Cyberbullying and Schools Must Read

NFImageImportOn-line bullying has been a concern as long as the web has been around. Yet only now, with the proliferation of social networks, is it really getting its due. Today’s New York Times has an outstanding article on cyberbullying and the confusing and inconsistent ways that schools are being asked to respond. I highly recommend this well written piece.

The central conundrum is that cyberbullying almost never takes place on school sponsored networks and equipment. Yet the bullying clearly has a direct impact on students, their interactions in the building, and their academic performance.

In old fashioned bullying physical presence was required. Because kids spent most of their day at school a great deal of it happened in the building. That gave schools a clear and well defined role in intervening and managing bullying – even if many didn’t do a great job of it. At least the law and the expectations were clear.

From a school’s perspective the rules for when and how to intervene in off-campus cyberbullying are unclear.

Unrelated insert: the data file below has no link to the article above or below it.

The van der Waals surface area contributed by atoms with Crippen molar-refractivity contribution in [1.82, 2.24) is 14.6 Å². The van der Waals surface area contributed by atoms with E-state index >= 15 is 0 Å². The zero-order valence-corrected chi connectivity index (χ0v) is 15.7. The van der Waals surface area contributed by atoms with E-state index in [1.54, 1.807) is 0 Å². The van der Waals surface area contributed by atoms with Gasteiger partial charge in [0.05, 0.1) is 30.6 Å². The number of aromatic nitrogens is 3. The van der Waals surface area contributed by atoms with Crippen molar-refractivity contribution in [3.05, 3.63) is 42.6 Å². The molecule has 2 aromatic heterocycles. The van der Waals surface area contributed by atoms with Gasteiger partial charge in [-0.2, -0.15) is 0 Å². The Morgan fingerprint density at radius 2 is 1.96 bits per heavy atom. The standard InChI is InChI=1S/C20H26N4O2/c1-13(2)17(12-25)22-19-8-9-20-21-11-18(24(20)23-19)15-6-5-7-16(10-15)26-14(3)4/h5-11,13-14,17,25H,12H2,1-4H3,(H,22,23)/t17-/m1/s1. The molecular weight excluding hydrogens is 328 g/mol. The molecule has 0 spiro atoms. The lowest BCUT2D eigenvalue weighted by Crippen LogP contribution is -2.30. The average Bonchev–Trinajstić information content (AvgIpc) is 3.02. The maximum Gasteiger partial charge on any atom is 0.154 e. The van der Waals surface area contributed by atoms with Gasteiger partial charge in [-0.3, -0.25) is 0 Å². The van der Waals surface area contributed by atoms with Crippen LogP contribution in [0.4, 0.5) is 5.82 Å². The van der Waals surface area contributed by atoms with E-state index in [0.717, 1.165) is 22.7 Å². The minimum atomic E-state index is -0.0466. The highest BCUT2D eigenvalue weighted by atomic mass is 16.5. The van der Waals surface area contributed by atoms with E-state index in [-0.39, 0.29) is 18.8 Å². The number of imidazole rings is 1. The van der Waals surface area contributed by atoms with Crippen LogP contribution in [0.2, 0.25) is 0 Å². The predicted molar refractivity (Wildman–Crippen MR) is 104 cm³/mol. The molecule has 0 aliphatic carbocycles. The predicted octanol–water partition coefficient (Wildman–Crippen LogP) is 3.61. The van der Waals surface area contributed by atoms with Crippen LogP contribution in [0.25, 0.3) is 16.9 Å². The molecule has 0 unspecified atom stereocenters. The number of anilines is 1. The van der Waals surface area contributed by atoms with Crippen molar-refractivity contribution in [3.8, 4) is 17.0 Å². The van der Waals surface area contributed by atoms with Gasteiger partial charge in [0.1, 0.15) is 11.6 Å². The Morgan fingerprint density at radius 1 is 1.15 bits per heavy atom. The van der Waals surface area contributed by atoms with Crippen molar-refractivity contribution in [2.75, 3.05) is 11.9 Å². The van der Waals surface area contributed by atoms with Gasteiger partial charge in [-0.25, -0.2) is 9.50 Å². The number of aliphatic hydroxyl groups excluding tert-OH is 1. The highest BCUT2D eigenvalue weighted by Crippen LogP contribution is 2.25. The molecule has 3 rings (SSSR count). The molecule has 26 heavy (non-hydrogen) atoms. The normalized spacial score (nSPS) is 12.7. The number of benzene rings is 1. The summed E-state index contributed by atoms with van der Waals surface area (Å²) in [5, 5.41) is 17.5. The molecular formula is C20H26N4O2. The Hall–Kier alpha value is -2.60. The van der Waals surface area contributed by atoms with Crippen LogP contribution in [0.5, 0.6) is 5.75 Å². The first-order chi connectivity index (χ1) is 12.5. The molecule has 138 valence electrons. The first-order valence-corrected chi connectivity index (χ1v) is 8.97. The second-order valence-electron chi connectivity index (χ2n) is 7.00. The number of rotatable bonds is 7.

Further complicating matters is that the students themselves are developmentally at an age when they are experimenting with social interactions and often unaware of the consequences of their actions. The real goal should be educational, not punitive, so that as they mature they learn to manage these tools well.

Take it Kurt:

Hello, babies. Welcome to Earth. It’s hot in the summer and cold in the winter. It’s round and wet and crowded. At the outside, babies, you’ve got about a hundred years here. There’s only one rule that I know of, babies—God damn it, you’ve got to be kind.

Implications for Publishers

When I interviewed teachers for the Best Practices in Implementing Video Games & Simulations in the Classroom white paper a couple of years ago they all told us that they had not experienced any bullying problems with software provided by the school. Most of the time the bullying takes place after hours and on equipment and networks that the school doesn’t own.

So for publishers the good news is that if you build a system that schools will deploy this isn’t likely to be a major issue. You should be ready to address it with research and a solid suite of administrative tools.

If you are encouraging kids to use external social networks and resources you may have think twice about how you introduce them and whether it would be possible to do on school sponsored sites like Nettrekker.